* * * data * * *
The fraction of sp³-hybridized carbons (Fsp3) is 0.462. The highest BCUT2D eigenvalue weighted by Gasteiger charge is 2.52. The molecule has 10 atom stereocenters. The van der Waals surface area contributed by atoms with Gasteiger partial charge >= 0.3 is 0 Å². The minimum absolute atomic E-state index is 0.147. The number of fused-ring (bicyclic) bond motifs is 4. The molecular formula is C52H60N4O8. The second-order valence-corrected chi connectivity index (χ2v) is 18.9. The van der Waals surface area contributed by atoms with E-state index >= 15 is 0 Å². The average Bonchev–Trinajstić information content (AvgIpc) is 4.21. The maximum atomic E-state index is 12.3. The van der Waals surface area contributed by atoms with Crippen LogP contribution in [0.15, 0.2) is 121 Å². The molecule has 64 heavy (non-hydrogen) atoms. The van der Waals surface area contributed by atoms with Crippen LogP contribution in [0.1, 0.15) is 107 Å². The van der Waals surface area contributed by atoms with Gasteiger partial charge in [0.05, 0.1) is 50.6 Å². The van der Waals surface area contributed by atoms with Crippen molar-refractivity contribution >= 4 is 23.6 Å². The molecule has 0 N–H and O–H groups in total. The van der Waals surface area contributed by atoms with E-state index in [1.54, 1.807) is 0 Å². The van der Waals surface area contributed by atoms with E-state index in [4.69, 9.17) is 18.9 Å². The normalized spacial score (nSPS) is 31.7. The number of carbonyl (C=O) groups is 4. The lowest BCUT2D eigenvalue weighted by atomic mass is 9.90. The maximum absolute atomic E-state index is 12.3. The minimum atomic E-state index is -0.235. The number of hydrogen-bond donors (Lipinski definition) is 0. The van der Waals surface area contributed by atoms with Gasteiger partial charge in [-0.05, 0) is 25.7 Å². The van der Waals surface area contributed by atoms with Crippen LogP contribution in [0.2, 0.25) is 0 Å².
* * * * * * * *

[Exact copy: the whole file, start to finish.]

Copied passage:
The fraction of sp³-hybridized carbons (Fsp3) is 0.462. The highest BCUT2D eigenvalue weighted by Gasteiger charge is 2.52. The molecule has 10 atom stereocenters. The van der Waals surface area contributed by atoms with Gasteiger partial charge >= 0.3 is 0 Å². The minimum absolute atomic E-state index is 0.147. The number of fused-ring (bicyclic) bond motifs is 4. The molecular formula is C52H60N4O8. The second-order valence-corrected chi connectivity index (χ2v) is 18.9. The van der Waals surface area contributed by atoms with E-state index >= 15 is 0 Å². The average Bonchev–Trinajstić information content (AvgIpc) is 4.21. The maximum atomic E-state index is 12.3. The van der Waals surface area contributed by atoms with Crippen LogP contribution in [0.15, 0.2) is 121 Å². The molecule has 64 heavy (non-hydrogen) atoms. The van der Waals surface area contributed by atoms with Crippen LogP contribution in [0.1, 0.15) is 107 Å². The van der Waals surface area contributed by atoms with Gasteiger partial charge in [0.05, 0.1) is 50.6 Å². The van der Waals surface area contributed by atoms with Crippen molar-refractivity contribution >= 4 is 23.6 Å². The molecule has 0 N–H and O–H groups in total. The van der Waals surface area contributed by atoms with E-state index in [1.54, 1.807) is 0 Å². The van der Waals surface area contributed by atoms with E-state index in [4.69, 9.17) is 18.9 Å². The normalized spacial score (nSPS) is 31.7. The number of carbonyl (C=O) groups is 4. The lowest BCUT2D eigenvalue weighted by atomic mass is 9.90. The maximum absolute atomic E-state index is 12.3. The minimum atomic E-state index is -0.235. The number of hydrogen-bond donors (Lipinski definition) is 0. The van der Waals surface area contributed by atoms with Gasteiger partial charge in [-0.05, 0) is 25.7 Å². The van der Waals surface area contributed by atoms with Crippen LogP contribution in [0.2, 0.25) is 0 Å².